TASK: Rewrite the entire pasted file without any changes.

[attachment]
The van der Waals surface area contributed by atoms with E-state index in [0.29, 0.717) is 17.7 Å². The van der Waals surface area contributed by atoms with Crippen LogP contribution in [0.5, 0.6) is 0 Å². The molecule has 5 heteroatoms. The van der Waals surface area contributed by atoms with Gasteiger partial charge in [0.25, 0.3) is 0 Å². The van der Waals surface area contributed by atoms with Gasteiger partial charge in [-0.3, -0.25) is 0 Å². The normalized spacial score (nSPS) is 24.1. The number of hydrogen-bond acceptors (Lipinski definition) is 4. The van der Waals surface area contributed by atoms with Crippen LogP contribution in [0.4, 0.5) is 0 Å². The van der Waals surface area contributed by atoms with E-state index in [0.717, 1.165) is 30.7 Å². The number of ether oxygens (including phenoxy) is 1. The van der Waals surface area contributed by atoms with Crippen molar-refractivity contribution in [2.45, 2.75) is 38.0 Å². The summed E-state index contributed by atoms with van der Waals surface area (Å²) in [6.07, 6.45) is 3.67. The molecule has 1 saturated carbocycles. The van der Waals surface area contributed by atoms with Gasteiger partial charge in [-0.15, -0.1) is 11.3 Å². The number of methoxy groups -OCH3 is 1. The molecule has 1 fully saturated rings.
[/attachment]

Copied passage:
The van der Waals surface area contributed by atoms with E-state index in [0.29, 0.717) is 17.7 Å². The van der Waals surface area contributed by atoms with Crippen LogP contribution in [0.5, 0.6) is 0 Å². The molecule has 5 heteroatoms. The van der Waals surface area contributed by atoms with Gasteiger partial charge in [0.25, 0.3) is 0 Å². The van der Waals surface area contributed by atoms with Gasteiger partial charge in [-0.3, -0.25) is 0 Å². The normalized spacial score (nSPS) is 24.1. The number of hydrogen-bond acceptors (Lipinski definition) is 4. The van der Waals surface area contributed by atoms with Crippen LogP contribution in [0.4, 0.5) is 0 Å². The van der Waals surface area contributed by atoms with E-state index in [0.717, 1.165) is 30.7 Å². The number of ether oxygens (including phenoxy) is 1. The van der Waals surface area contributed by atoms with Crippen molar-refractivity contribution in [2.45, 2.75) is 38.0 Å². The summed E-state index contributed by atoms with van der Waals surface area (Å²) in [6.07, 6.45) is 3.67. The molecule has 1 saturated carbocycles. The van der Waals surface area contributed by atoms with Gasteiger partial charge in [-0.15, -0.1) is 11.3 Å². The number of methoxy groups -OCH3 is 1. The molecule has 1 fully saturated rings.